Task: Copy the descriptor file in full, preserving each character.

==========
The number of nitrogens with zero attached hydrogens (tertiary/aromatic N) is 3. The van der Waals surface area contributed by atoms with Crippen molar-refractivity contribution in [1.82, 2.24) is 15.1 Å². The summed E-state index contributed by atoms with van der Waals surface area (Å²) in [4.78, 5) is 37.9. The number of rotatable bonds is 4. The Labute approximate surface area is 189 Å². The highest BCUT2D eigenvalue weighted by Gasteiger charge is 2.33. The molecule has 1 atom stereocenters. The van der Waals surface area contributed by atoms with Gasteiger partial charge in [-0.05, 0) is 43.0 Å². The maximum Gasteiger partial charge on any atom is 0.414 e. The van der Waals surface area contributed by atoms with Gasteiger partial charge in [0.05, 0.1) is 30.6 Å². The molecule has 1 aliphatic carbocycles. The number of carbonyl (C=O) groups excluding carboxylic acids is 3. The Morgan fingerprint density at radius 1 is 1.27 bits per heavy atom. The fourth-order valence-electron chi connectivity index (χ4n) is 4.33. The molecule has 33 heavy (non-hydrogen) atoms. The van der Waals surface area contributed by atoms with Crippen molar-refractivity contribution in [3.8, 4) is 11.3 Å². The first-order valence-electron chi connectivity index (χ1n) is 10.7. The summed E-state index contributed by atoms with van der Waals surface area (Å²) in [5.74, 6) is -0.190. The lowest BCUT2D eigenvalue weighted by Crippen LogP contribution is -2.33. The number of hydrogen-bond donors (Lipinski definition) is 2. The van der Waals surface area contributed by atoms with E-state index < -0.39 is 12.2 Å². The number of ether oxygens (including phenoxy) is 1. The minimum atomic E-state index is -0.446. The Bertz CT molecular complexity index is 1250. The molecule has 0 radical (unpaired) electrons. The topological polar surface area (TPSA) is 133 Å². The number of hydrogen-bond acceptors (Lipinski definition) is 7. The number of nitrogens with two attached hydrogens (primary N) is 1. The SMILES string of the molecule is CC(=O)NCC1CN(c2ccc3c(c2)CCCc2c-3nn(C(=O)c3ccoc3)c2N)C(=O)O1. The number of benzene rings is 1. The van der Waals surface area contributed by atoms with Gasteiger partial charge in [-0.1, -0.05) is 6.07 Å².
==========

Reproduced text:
The number of nitrogens with zero attached hydrogens (tertiary/aromatic N) is 3. The van der Waals surface area contributed by atoms with Crippen molar-refractivity contribution in [1.82, 2.24) is 15.1 Å². The summed E-state index contributed by atoms with van der Waals surface area (Å²) in [4.78, 5) is 37.9. The number of rotatable bonds is 4. The Labute approximate surface area is 189 Å². The highest BCUT2D eigenvalue weighted by Gasteiger charge is 2.33. The molecule has 1 atom stereocenters. The van der Waals surface area contributed by atoms with Gasteiger partial charge in [-0.05, 0) is 43.0 Å². The maximum Gasteiger partial charge on any atom is 0.414 e. The van der Waals surface area contributed by atoms with Gasteiger partial charge in [0.05, 0.1) is 30.6 Å². The molecule has 1 aliphatic carbocycles. The number of carbonyl (C=O) groups excluding carboxylic acids is 3. The Morgan fingerprint density at radius 1 is 1.27 bits per heavy atom. The fourth-order valence-electron chi connectivity index (χ4n) is 4.33. The molecule has 33 heavy (non-hydrogen) atoms. The van der Waals surface area contributed by atoms with Crippen molar-refractivity contribution in [3.8, 4) is 11.3 Å². The first-order valence-electron chi connectivity index (χ1n) is 10.7. The summed E-state index contributed by atoms with van der Waals surface area (Å²) in [5.74, 6) is -0.190. The lowest BCUT2D eigenvalue weighted by Crippen LogP contribution is -2.33. The number of hydrogen-bond donors (Lipinski definition) is 2. The van der Waals surface area contributed by atoms with E-state index < -0.39 is 12.2 Å². The number of ether oxygens (including phenoxy) is 1. The minimum atomic E-state index is -0.446. The Bertz CT molecular complexity index is 1250. The molecule has 0 radical (unpaired) electrons. The topological polar surface area (TPSA) is 133 Å². The number of hydrogen-bond acceptors (Lipinski definition) is 7. The number of nitrogens with two attached hydrogens (primary N) is 1. The SMILES string of the molecule is CC(=O)NCC1CN(c2ccc3c(c2)CCCc2c-3nn(C(=O)c3ccoc3)c2N)C(=O)O1. The number of benzene rings is 1. The van der Waals surface area contributed by atoms with Gasteiger partial charge in [-0.1, -0.05) is 6.07 Å².